Capitol Hill correspondent Michael Bowman and reporter Ira Mellman and Ken Bredemeier contributed to this report
WHITE HOUSE/WASHINGTON — U.S. President Donald Trump is denying trade talks with China have collapsed and is characterizing what many are calling a trade war between the world’s two largest economies as “a little squabble.”
"We have a dialogue going. It'll always continue," Trump said in response to a question Tuesday from VOA on the White House south lawn. "We had a deal that was very close and they broke it."
As a result, administration officials say the president this week decided to deepen what they bluntly characterize as a trade war with China.
“Nobody wins a trade war,” Senate Majority Leader Mitch McConnell told reporters hours after Trump’s remark. “We’re hoping these tactics get us into a better position.”
At a time when political division in Washington is as wide as any time in recent memory, there is a surprisingly high degree of bipartisan unity confronting Beijing.
“We have to have tough, strong policies against China or they’ll continue to steal millions of American jobs and trillions of American dollars. I believe we should aim things at China. All the tariff fights with Canada, Mexico, Europe, Japan, make no sense,” according to the Senate’s top Democrat, Chuck Schumer of New York. “We ought to all be united and aimed at China, and I think we’d come to a very good solution quickly.”
Schumer added he hopes Trump “doesn’t back out and come up with a weak solution, because China is going to continue to hurt us over and over again.”
“If there’s a trade fight worth having, it’s a trade fight with China,” Republican Senator Roy Blunt of Missouri told VOA. “They have not been fair traders.” But he said “there is no doubt” diminished sales of farm products to China have hurt his home state and other parts of the agrarian U.S. Midwest.
“China needs to quit moving the goalposts and get back to the table and negotiate a deal that is fair,” Republican John Thune of South Dakota, who sits on the Senate’s agriculture and commerce committees, told reporters. “The longer it takes for us to get a fair deal with China, the harder it’s going to be.”
With the Trump administration locked in an escalating trade war with China, much of the media focus is on the immediate impact of decisions by leaders on both sides to impose sharp tariffs on goods flowing between the two countries. But while consumers and exporters in both countries will suffer in the near-term, an even more disruptive possibility looms in the long term: a “decoupling” of two massive economic systems that have become deeply interdependent over the past several decades.
At the root of the dispute is a U.S.
Trump on Tuesday defended the tariffs he imposed last week on $200 billion worth of Chinese imports. But he said nothing about Monday’s 2.4% stock market plunge after China countered Trump’s levies by announcing June 1 tariff increases on $60 billion worth of U.S. exports.
U.S. stocks recovered some of their losses Tuesday, with the key Dow Jones Industrial Average up 0.8% by the end of trading in New York.
There is little consensus, however, among a number of current and former senior U.S. officials on whether any agreement can be reached between Washington and Beijing by the end of this year.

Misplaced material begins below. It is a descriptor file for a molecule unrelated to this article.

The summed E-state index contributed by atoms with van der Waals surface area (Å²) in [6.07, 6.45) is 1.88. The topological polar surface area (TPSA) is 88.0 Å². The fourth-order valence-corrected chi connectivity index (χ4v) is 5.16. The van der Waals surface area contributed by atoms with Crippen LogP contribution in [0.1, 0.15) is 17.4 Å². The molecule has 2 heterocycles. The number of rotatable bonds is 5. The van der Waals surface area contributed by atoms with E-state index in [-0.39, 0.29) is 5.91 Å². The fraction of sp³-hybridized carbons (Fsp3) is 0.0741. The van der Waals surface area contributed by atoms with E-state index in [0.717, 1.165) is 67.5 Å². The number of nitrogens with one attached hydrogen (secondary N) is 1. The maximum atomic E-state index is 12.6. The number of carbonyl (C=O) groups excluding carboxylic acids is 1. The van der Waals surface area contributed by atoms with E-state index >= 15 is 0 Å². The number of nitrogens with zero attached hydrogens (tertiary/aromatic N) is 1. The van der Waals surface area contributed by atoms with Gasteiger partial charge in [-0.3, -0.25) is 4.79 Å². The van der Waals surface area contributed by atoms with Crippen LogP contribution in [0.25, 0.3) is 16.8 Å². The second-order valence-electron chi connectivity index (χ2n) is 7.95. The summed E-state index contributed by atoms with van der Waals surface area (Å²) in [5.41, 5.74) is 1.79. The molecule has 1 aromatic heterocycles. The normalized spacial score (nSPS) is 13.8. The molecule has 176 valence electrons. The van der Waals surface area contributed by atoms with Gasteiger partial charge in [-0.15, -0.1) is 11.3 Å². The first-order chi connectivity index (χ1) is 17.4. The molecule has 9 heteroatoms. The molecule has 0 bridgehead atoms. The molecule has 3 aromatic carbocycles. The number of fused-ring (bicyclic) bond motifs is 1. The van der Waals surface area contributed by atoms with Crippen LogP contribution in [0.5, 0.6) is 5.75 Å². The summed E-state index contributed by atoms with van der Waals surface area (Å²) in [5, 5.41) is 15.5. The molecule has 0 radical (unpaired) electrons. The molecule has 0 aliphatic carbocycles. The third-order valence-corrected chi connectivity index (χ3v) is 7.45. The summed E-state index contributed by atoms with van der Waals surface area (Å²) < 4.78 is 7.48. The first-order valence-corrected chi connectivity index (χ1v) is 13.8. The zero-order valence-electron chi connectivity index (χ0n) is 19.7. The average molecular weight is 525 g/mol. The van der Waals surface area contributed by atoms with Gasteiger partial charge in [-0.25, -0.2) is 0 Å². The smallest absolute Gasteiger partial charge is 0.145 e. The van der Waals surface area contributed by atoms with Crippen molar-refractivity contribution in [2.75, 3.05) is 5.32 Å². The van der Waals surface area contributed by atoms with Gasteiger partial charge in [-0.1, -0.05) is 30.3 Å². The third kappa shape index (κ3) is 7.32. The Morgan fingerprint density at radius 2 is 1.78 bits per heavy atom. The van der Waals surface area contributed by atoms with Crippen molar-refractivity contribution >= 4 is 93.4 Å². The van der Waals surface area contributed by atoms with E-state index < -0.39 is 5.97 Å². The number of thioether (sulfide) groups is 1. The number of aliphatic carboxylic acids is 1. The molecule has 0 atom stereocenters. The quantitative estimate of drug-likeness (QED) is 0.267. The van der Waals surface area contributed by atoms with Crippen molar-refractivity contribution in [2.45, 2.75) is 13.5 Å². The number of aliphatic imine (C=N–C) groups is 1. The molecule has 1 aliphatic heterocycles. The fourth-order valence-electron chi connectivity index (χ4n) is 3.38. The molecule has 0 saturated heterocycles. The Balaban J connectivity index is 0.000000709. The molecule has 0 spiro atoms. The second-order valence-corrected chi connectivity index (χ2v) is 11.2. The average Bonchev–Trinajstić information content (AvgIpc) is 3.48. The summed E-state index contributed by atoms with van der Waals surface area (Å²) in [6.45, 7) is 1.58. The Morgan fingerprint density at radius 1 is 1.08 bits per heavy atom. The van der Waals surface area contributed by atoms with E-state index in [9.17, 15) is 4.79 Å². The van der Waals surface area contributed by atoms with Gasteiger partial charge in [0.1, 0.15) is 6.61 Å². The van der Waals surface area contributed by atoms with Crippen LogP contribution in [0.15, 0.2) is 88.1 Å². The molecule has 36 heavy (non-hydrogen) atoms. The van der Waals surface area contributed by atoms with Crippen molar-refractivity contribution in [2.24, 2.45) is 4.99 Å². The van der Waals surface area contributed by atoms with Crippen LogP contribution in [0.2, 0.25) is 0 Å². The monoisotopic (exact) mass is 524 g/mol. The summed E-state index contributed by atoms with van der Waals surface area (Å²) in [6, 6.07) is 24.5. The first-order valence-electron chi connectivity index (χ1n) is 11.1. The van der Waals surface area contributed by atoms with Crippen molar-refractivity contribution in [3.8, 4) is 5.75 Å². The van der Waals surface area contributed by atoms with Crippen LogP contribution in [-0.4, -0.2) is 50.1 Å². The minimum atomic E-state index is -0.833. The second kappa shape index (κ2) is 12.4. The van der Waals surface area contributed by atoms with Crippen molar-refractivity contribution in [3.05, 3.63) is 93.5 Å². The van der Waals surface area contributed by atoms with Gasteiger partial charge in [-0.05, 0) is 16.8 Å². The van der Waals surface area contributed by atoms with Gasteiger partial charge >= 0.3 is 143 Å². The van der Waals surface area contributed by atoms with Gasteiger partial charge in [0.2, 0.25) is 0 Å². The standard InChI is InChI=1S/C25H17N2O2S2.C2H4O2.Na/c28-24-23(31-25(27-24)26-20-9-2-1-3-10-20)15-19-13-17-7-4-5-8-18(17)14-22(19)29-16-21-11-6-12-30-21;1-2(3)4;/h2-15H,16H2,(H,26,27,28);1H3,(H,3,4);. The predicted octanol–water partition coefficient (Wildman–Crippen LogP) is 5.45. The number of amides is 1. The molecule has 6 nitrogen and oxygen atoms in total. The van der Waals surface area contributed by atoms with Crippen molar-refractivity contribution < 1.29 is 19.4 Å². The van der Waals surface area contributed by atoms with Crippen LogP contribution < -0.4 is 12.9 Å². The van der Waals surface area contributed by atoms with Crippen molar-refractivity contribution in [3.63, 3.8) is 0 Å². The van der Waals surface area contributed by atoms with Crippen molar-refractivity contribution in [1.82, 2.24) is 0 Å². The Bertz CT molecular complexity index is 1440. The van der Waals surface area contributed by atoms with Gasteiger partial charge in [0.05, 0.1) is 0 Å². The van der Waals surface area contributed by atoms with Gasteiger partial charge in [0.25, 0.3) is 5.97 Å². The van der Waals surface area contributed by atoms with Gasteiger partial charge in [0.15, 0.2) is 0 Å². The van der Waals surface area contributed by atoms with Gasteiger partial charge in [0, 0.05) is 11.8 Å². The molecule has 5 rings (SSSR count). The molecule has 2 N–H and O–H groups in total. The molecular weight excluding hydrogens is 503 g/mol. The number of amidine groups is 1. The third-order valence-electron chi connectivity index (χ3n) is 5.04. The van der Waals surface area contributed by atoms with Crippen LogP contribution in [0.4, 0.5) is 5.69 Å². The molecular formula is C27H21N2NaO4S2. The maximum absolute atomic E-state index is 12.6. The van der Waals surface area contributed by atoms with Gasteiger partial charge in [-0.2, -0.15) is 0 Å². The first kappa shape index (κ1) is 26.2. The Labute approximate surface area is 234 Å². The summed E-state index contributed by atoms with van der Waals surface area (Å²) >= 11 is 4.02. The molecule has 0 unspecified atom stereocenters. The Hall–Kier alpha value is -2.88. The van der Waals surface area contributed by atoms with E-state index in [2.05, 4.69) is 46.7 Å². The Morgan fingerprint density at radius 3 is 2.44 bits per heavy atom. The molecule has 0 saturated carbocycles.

Earlier, Trump said an agreement could be reached “when the time is right,” but not unless Washington can narrow last year’s $419 billion trade deficit with Beijing.
“China buys MUCH less from us than we buy from them,” Trump said in one of a string of Twitter comments on the economic turmoil spawned by the tit-for-tat tariffs the two countries have imposed on each other’s exports.
Trump tweeted, “My respect and friendship with President Xi (Jinping) is unlimited but, as I have told him many times before, this must be a great deal for the United States or it just doesn’t make any sense. We have to be allowed to make up some of the tremendous ground we have lost to China on Trade. ...”
....of the tremendous ground we have lost to China on Trade since the ridiculous one sided formation of the WTO. It will all happen, and much faster than people think!— Donald J. Trump (@realDonaldTrump) May 14, 2019
Beijing and Washington have negotiated for months on a trade deal but ended talks in the U.S. capital Friday without reaching a deal.
Trump is scheduled to meet Xi at the Group of 20 leaders meeting in Osaka, Japan, in late June.
The Chinese finance ministry said Monday its new 5% to 25% tax would affect 5,140 U.S. products exported to China. Beijing said its response was targeting “U.S. unilateralism and trade protectionism.”
“China will never succumb to foreign pressure,” the foreign ministry said. “We are determined and capable of safeguarding our legitimate rights and interests. We still hope that the U.S. will meet us halfway.”
Trump has threatened to extend tariffs to an additional $300 billion in Chinese exports that have not been targeted yet, but told reporters Monday: “I have not made that decision yet.”
The Office of the U.S. Trade Representative said Monday that a public hearing would be held on July 17 about the possibility of further tariffs on China, which it said could affect 3,805 product categories. It said the new measures could impose an additional duty of up to 25%.